With the summer comes bleached hair and bronzed skin.

But while a suntan may be popular, the side effects of spending time under the sun are not. A common affliction of those who spend too much time in the sun is sunburn. As a consequence of the increase in sun exposure, there has also been an increase in those diseases that are aggravated or caused by the sun's rays. These diseases include premalignant and malignant skin lesions, uneven pigmentation and accelerated aging of the skin. Most of the skin damage caused by the sun is cumulative.The most common burn suffered by humans is sunburn, and virtually all persons have had a sunburn at one time or another. It is produced by UVB (ultraviolet B) radiation and rarely UVA (ultraviolet A) portion of the ultraviolet light.

The sensitivity of the skin to sunlight is partly determined by the amount of pigment (melanin) that it contains. Darker individuals are generally more resistant to the sun's rays than are those with a light complexion, but all humans will eventually burn if exposed to enough radiant energy.

First aid

For a mild sunburn, where no blistering is present, cool the skin with wet cold packs. Later use nonsensitizing skin moisturizers (i.e., Vaseline Intensive Care), and aspirin or ibuprofen to decrease the pain and inflammation.

Topical anesthetic sprays should be avoided, since they can cause sensitization and allergic reactions. Aloe vera lotion or gel may be soothing and promote healing.

For severe sunburn, in which blistering is present, the victim should be taken to a medical facility since this is a second-degree burn usually over a large part of the body. You can apply wet cold packs. Afterward, when the skin is dry, bacitracin ointment can be applied. Do not use butter, vitamin E cream, steroid cream, petroleum jelly, etc. Cover the area with gauze dressings, which should be changed each day. Keep burned arms and legs raised to minimize swelling and pain. Give fluids and use aspirin or ibuprofen.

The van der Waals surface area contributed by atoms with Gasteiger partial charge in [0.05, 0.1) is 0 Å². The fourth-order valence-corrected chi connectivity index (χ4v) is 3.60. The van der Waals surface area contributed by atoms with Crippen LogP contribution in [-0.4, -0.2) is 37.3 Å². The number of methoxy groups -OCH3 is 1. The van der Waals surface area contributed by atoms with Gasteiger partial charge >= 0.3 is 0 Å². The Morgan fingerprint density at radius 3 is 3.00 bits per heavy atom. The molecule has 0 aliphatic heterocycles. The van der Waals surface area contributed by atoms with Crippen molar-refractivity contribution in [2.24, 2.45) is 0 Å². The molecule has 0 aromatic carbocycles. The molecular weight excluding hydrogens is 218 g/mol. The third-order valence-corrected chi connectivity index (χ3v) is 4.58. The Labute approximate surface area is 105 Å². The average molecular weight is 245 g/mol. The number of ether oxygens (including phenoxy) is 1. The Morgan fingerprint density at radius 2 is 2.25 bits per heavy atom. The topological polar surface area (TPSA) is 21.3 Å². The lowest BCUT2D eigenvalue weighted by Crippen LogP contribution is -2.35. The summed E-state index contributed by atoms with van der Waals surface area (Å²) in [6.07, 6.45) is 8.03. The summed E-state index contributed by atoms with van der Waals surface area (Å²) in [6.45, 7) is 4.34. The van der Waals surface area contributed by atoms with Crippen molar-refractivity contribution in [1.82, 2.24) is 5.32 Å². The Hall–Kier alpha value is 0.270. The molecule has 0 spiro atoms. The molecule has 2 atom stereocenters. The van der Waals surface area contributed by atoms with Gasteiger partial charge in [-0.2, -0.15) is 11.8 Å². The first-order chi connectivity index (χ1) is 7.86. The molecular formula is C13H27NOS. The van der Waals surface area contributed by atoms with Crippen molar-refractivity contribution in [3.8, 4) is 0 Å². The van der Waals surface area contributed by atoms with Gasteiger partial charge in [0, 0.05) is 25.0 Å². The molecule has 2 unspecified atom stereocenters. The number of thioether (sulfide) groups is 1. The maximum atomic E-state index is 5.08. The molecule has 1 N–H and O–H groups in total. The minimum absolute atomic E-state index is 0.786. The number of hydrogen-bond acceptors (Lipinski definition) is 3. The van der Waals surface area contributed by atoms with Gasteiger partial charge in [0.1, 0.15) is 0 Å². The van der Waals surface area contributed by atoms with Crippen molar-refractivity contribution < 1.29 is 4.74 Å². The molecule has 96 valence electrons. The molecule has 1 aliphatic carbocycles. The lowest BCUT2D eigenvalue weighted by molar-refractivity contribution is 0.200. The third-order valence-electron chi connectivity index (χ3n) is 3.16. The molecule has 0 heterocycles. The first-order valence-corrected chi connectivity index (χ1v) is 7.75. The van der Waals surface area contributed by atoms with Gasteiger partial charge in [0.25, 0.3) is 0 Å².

There are two basic ways to prevent sunburn: Block the sunburn with a physical agent or absorb the harmful rays with a chemical. Personal physical protection includes hats, long-sleeved shirts and pants.

Chemicals are represented by sunscreens (available as lotions or creams) either to absorb light of a particular wavelength, act as barriers, or reflect light. Sunscreens are rated by their sun protection factor (SPF). The higher the sunscreen number, the greater the protection from the effects of the sun. The higher-numbered products will prevent tanning in most people as well as preventing sunburn. The SPF is now printed on the label of the sunscreen products and allows the user to readily compare the effectiveness of the various brands of sunscreen. It does not take into account water immersion, sweat and clothing absorption. In general, a sunscreen with an SPF number of 8 or less will allow tanning. Persons with sensitive or unconditioned skin should use a screen with an SPF number of 10 or greater. Fair-skinned persons who never tan or tan poorly should always use a screen with an SPF number of 15 or greater.

The sunscreen's label may have para-aminobenzoic acid (PABA) listed, which absorbs UVB. Those sensitive to PABA may use Piz-Buin, Ti-Screen, Uval and Solbar products.

The following are ineffective as sunscreens and may increase the likelihood of burning: baby oil, cocoa butter and mineral oil. For total blockage of the sun's rays on areas that are easily burned, such as the nose, ears and lips, use zinc oxide or red veterinary petroleum.

If you are a parent or have the responsibility for others while in the outdoors, ensure that appropriate planning is done to prevent sunburn.